JUNIOR LEAGUE HELPS LOCALS BECOME HIGH FLYERS VALENCIA-BASED TEAM GIVES PAIR A CHANCE AT BIG-TIME HOCKEY.
VALENCIA - Todd Stelnick and Coby Robinson don't have to travel far to pursue their dreams of playing professional hockey.
Stelnick and Robinson, both enrolled at Santa Clarita high schools, represent the area on the Valencia Flyers, a Junior B-level hockey team in the Western States Hockey League.
Not all of the Flyers are local. Left wing Warren Rubinoff is from Chicago and Clay Arnold originally is from Alaska but now lives in Bakersfield.
The Flyers, who are sponsored by the newly opened Valencia Ice Station, didn't join the league until late June. They replaced the now-defunct Ventura Mariners, a Simi Valley-based team, and are among four expansion franchises in the six-team league.
The Ice Station barely had been open six months when the opportunity arose for the facility to field a Junior B-level team.
Ice Station director of hockey operations Larry Bruyere admits he was apprehensive about the idea at first. The facility, which has helped make skating and hockey among the Santa Clarita Valley's fastest-growing activities, struggles to squeeze in enough ice time for existing high school and youth leagues, and Bruyere was concerned about taking on too much too soon.
``I wasn't sure if we were ready, but I figured there's no time like the present,'' he said.
The WSHL season began three weeks ago. Valencia is off to a 2-2 start.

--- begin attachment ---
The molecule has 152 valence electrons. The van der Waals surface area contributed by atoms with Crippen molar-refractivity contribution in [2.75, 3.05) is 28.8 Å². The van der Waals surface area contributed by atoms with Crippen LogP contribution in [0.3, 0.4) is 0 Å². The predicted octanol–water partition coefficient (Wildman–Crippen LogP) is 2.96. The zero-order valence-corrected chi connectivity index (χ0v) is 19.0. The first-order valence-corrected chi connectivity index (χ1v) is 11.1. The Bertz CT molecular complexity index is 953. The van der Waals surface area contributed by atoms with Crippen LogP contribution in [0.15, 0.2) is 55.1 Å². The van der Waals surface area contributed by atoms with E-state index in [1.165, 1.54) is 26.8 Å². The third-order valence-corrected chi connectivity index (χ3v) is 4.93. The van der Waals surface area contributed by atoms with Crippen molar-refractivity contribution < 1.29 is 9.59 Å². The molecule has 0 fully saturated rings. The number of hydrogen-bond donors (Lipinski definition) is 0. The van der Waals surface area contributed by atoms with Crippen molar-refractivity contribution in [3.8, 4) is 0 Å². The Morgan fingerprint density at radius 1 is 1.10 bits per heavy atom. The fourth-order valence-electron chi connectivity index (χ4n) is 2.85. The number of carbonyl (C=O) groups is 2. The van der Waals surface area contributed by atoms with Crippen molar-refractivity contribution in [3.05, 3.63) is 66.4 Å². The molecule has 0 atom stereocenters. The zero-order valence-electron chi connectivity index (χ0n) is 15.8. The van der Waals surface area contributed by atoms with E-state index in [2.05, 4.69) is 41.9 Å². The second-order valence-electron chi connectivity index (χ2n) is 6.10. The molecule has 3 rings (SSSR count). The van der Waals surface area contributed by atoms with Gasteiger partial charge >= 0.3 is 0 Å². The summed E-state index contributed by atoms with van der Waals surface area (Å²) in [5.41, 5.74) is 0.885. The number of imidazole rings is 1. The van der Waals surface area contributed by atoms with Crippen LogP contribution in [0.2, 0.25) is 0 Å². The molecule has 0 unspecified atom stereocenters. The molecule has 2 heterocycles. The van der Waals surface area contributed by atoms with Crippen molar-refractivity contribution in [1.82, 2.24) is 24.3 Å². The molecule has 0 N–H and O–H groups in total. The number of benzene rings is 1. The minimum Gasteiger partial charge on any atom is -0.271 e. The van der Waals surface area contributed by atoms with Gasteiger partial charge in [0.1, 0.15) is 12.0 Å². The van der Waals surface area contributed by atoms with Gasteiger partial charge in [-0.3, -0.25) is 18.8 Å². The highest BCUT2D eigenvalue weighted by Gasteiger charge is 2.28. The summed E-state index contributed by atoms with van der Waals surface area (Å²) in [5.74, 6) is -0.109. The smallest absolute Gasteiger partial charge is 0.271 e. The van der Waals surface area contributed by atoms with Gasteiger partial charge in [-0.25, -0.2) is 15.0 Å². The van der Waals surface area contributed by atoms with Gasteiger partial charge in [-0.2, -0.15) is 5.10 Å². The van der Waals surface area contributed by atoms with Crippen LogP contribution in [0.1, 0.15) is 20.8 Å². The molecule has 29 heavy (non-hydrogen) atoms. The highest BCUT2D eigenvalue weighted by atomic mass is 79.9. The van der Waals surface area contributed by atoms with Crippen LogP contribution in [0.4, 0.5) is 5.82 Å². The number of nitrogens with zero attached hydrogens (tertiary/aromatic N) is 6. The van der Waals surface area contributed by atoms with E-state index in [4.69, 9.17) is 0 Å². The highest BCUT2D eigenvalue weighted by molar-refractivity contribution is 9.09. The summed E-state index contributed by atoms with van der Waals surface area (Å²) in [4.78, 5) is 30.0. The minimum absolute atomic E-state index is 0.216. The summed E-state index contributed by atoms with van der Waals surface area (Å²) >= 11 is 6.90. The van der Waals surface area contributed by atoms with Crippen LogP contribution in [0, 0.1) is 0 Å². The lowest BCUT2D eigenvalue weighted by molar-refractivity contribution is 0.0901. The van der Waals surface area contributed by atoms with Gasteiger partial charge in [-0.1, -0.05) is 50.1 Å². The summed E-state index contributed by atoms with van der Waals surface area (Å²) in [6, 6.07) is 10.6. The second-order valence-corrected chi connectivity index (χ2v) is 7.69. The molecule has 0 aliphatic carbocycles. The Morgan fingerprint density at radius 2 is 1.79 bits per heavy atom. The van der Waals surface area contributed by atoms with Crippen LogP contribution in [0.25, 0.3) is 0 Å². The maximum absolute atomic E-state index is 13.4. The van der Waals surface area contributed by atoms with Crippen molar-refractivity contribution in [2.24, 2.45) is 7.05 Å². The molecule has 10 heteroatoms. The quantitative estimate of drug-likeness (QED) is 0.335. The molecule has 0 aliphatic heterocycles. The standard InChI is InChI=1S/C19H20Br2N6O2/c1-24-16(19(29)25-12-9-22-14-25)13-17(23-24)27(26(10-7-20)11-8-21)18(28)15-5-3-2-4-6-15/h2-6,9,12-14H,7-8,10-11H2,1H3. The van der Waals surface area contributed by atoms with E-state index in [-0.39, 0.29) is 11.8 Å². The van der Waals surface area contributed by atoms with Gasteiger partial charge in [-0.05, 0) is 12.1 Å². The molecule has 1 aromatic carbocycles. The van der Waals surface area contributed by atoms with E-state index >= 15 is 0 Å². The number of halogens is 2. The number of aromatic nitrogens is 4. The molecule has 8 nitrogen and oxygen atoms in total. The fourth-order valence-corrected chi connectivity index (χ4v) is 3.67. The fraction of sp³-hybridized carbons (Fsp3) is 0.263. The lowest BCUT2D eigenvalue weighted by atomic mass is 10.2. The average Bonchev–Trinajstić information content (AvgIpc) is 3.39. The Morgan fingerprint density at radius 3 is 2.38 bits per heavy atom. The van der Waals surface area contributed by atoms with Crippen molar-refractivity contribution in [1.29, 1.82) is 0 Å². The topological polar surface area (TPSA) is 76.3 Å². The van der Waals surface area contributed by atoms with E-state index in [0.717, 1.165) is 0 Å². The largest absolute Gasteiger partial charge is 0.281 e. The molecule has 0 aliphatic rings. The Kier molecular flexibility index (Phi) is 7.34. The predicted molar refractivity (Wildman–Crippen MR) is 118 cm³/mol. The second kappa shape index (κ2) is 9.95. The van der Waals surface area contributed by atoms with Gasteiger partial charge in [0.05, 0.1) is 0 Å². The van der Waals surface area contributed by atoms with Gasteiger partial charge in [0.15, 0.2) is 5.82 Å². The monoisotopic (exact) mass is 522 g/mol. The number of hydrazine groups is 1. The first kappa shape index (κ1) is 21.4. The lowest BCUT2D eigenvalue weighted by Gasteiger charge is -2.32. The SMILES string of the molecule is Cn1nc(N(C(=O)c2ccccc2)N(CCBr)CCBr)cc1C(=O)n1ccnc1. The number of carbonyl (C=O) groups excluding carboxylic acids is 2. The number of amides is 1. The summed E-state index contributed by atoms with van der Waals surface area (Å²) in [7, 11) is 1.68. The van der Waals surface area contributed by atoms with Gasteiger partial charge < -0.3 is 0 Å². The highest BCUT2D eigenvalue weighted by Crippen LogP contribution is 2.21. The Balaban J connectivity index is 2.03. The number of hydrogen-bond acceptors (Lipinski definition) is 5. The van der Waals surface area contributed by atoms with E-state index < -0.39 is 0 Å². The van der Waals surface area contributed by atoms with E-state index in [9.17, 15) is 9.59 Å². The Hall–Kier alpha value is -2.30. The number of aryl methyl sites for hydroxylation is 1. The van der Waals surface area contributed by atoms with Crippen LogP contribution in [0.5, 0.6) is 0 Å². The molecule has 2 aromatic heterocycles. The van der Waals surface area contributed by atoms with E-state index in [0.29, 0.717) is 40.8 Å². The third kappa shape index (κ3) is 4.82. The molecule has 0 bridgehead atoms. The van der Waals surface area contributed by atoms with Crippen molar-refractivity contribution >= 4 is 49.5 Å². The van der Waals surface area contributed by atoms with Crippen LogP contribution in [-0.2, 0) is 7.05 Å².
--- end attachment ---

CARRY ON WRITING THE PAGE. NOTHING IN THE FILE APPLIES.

The regular season runs through early March, with postseason extending into mid-April.
``Everybody knows you,'' said Stelnick, a Saugus High senior. ``I'm playing in my home town and I'm showing people what Valencia is all about.''
Last Saturday, Stelnick was the hometown hero in the Flyers' first-ever home victory. He had one goal and two assists in a 5-1 win against San Diego.
``It brings a lot of attention to the community and it brings a lot more attention to hockey,'' said Robinson, a Hart High senior.
Robinson, who played for the Mariners' Junior B team last season, said playing closer to home has made life easier for him. He no longer has to commute 45 minutes each way from his Newhall residence to Simi Valley.
The Flyers' first two home games last weekend drew crowds in the hundreds, Bruyere said.
The 20-and-under B-level league features players who are seeking to advance to the Junior A level - from which the National Hockey League drafts many players - and earn college scholarships.
One Flyer is expected to be on the move soon. Eric Bowen, an Atlanta Thrashers draftee from Taft High in Woodland Hills who suffered a shoulder injury four weeks ago at the team's NHL training camp, was added to the Flyers' roster last weekend for the two-game home series against San Diego. A Montana-based Junior-A team is seeking to acquire him, however.
The Flyers will hate to lose Bowen, but seeing him advance is part of the team's objective.
``That's our goal,'' Bruyere said, ``to give players exposure so that they can advance to higher levels.''
Flyers coach Ryan Rockabrand said the team's younger players benefited from having the opportunity to play with Bowen. But other NHL prospects likely are to pass through the area; the Flyers and other Junior B teams are expected to make moves once the Junior A teams finalize their rosters.
Rockabrand expects the league's presence in the Los Angeles area will help create more interest in the sport, and will give local players a chance to advance their careers.
``It's always difficult for 18- and 19-year-old kids who don't make the cut at the Junior A level to find homes,'' he said. ``Establishing a Junior B team here on the West Coast is really good for their growth.''
Valencia Flyers goalie Coby Robinson gets to play near friends and family, a rare treat in junior hockey.
John Lazar/Staff Photographer